"We've been playing really well," said Byrd, who went 6 2/3 innings, allowing a run on six hits and striking out three without a walk. "You don't want to get too upset or let it get you in a funk. The other team pitched a little better at the end and got the hits when they needed to and just made it happen. Nothing you can hang your head about."
The Indians have still won 10 of 12 games and remained in first place in the American League Central, a game ahead of Detroit.
But a well-placed bunt that might not have gone in the intended direction and an ill-timed decision that turned into a throwing error conspired against the Tribe, playing against a Baltimore club which had dropped nine of 10 games and fallen into last place in the AL East.
"You saw how the game was playing out and the way these guys were pitching," Wedge said. "You knew the opportunities offensively were going to be few and far between. Whoever took advantage of a mistake or stepped up [was going to win]."
Jay Payton led off the 10th with a single to center. Corey Patterson then dragged a perfect bunt single to the second-base side of the mound, and Mastny (2-1) threw the ball away, allowing Payton to move to third.
"It was supposed to be a sacrifice bunt," Mastny said. "I don't know how it went [to second]. That's just a perfect place for a bunt anyway. It's kind of no-man's land. The first baseman doesn't know to charge. ... Looking back on it, I probably should have held the ball and not thrown it. But in the spur of the moment, you're trying to get an out."
Brian Roberts was intentionally walked to load the bases before Markakis singled down the right-field line against a drawn-in infield, plating Payton. Markakis, who came into the game in a 5-for-35 slump, was an unlikely hero.
"Just because he's struggling doesn't mean he can't hit," Mastny said of Markakis. "In that situation, you have to go after the hitter. There's nowhere to put him. With the infield playing in, he made contact. He did a good job of hitting."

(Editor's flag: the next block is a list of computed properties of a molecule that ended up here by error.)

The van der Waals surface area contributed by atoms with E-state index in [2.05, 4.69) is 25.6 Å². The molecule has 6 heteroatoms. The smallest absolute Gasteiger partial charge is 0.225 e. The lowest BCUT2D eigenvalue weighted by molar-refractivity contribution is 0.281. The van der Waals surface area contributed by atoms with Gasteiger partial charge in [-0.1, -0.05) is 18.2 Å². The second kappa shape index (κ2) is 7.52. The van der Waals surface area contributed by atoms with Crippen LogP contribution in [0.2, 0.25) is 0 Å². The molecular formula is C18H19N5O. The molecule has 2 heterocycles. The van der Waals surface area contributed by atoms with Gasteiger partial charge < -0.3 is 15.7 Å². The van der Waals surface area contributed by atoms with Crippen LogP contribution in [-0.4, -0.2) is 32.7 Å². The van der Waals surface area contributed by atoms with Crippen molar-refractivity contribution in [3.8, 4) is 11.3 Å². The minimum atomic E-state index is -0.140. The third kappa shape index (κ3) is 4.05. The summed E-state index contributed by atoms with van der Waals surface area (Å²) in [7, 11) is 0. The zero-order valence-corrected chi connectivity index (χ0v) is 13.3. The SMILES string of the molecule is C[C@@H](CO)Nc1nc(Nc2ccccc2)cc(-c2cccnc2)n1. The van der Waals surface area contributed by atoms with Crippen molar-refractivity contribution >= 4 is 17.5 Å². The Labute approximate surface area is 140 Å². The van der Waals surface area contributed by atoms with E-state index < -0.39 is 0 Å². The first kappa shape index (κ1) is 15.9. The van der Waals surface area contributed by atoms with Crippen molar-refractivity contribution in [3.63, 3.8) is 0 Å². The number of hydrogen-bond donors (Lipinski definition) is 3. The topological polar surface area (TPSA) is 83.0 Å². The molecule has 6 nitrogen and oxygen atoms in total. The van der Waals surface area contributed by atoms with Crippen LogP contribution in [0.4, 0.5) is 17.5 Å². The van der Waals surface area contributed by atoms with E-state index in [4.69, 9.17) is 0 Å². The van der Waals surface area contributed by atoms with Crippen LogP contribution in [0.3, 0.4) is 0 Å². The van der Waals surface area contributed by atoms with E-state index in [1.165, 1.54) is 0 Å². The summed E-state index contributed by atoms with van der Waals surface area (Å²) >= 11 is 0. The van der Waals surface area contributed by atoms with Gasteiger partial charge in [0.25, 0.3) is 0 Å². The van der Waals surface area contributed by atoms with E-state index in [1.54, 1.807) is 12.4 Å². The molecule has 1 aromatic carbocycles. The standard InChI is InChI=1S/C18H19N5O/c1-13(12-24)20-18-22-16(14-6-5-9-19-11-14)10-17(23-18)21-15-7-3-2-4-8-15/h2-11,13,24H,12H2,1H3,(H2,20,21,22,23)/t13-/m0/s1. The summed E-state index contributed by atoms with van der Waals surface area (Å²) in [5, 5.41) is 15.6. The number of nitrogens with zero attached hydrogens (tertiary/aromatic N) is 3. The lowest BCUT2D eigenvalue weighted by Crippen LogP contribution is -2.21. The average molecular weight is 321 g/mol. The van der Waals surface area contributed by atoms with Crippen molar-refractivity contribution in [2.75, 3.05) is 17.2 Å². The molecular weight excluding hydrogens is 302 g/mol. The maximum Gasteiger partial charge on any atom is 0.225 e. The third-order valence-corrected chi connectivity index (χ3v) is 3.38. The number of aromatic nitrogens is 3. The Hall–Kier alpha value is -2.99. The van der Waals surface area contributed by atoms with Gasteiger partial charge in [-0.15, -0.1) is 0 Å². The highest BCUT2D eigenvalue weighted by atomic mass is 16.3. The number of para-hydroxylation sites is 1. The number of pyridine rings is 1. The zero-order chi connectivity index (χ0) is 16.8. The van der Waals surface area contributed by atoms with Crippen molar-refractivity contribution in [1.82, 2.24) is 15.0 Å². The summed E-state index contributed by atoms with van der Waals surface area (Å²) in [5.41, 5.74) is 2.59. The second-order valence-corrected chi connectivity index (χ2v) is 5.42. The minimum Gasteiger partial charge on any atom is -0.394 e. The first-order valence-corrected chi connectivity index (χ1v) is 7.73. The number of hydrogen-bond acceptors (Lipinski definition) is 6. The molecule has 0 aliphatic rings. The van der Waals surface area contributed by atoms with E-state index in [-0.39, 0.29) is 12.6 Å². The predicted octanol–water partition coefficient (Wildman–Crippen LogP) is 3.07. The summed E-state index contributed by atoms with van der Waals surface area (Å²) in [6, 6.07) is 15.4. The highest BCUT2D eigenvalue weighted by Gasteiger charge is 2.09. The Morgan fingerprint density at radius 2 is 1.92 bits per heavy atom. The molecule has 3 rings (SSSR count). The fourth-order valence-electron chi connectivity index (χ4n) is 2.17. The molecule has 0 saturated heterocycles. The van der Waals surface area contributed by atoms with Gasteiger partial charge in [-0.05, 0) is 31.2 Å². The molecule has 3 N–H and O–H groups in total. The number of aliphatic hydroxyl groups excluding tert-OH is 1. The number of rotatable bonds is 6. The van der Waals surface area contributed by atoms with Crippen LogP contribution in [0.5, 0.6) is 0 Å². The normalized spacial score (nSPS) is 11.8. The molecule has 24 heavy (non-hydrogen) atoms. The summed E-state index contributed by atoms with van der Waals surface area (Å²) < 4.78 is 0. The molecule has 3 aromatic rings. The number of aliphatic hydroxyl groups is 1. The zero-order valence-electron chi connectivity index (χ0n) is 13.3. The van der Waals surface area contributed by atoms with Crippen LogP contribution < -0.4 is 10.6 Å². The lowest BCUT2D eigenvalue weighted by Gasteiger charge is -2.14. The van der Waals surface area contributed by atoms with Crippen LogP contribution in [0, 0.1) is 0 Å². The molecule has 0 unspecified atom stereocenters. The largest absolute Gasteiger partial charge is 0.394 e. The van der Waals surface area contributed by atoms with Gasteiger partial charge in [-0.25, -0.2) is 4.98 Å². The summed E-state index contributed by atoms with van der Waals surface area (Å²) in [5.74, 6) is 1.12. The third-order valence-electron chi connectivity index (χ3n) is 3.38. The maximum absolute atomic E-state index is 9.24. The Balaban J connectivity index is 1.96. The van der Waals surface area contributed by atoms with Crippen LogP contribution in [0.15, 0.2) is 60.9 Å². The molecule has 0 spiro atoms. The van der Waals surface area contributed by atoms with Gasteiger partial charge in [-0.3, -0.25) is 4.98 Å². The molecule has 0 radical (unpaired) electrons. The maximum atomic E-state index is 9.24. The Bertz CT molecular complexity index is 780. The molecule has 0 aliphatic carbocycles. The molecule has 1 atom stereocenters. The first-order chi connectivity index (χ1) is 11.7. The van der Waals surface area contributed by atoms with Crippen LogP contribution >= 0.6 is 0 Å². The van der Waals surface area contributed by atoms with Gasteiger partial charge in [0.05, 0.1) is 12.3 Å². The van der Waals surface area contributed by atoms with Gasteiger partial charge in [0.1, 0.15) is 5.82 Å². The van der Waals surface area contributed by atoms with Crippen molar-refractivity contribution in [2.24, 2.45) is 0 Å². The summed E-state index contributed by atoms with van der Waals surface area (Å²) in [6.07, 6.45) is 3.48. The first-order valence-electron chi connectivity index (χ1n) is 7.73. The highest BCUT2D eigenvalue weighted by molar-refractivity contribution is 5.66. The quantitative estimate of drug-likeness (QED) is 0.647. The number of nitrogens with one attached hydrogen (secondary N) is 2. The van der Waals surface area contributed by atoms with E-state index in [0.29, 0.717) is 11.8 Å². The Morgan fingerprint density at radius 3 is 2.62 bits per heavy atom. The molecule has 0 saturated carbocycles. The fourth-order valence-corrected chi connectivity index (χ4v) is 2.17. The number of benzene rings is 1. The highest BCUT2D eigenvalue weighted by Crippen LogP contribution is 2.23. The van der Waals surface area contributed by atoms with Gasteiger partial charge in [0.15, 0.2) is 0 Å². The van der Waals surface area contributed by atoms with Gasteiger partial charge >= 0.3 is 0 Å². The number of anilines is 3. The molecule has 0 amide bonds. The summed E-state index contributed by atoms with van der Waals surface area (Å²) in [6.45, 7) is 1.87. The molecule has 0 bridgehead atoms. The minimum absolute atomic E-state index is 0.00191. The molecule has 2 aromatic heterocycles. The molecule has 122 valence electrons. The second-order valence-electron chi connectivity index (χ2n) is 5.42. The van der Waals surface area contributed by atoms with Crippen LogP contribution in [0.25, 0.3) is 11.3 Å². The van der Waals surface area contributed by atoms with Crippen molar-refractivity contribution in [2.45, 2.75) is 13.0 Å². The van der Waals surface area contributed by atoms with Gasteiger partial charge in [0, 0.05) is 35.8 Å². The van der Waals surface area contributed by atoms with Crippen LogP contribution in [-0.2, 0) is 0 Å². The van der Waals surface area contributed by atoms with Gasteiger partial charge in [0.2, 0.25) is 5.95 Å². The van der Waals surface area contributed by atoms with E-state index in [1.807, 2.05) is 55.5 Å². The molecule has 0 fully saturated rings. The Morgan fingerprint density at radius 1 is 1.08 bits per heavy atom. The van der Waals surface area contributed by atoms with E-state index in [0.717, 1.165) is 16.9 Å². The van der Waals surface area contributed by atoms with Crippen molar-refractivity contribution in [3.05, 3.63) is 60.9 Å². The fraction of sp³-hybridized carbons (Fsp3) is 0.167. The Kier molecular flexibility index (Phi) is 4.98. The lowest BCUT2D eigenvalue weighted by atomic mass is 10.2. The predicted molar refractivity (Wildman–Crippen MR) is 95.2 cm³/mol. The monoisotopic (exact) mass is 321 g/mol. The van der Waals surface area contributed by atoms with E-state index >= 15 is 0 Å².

Byrd seemed primed to continue the Tribe's recent binge. The only run the Orioles could manage off him came in the third, when Payton hit a solo homer with one down. And even that came off the pitch Byrd wanted to make.
"It was a great pitch -- a split-finger fastball that a lot of right-handers have been swinging over," Byrd said. "I throw it in that location, and he has short arms and a quick bat and I don't like pitching him in. I tried to throw it away but I was happy with the pitch when it left my hand."
Byrd credited pitching coach Carl Willis and bullpen coach Luis Isaac with a pregame tweak in the bullpen that lengthened his stride and put some more pop on his fastball. As strong as Byrd was, Baltimore left-hander Erik Bedard may have been even better. Bedard retired the first 11 Indians in order before Travis Hafner drew a two-out walk on a full count in the fourth.
"[Bedard's] been tough on us time and time again. We're still trying to figure him out," Wedge said.
Bedard's no-hit bid remained intact until Jhonny Peralta singled on the second pitch of the fifth. Casey Blake then curled a 2-2 pitch inside the left-field foul pole for his third homer of the year and a 2-1 lead.
Bedard gave up three hits over six innings, walking two and fanning four.
The Orioles got a two-out double by Markakis in the sixth and a one-out double by Aubrey Huff in the seventh, but couldn't cash either runner in. Byrd departed after getting Melvin Mora to ground out for the second out in the sixth, and Aaron Fultz struck out Jay Gibbons to end the inning.
But Baltimore tied the game in the eighth off Betancourt, who got into trouble after catching Payton looking for the first out. Patterson doubled to center and moved to third on Roberts' single to left. Patterson briefly retreated to second, thinking the ball was going to be gloved by Blake at third, or he probably would have scored.
Given another chance to wriggle out of the jam, Betancourt instead allowed Markakis to hit an opposite-field, game-tying sacrifice fly.
Chris Ray (3-2) pitched two scoreless innings for the win.
Except for Blake's homer, the Indians had more than one baserunner in only one inning -- the sixth -- when Jason Michaels singled and Hafner drew a walk.
"We didn't do a very good job in hitter's counts today. ... When we had some opportunities, when we needed to get a key hit, we couldn't do it," Wedge said.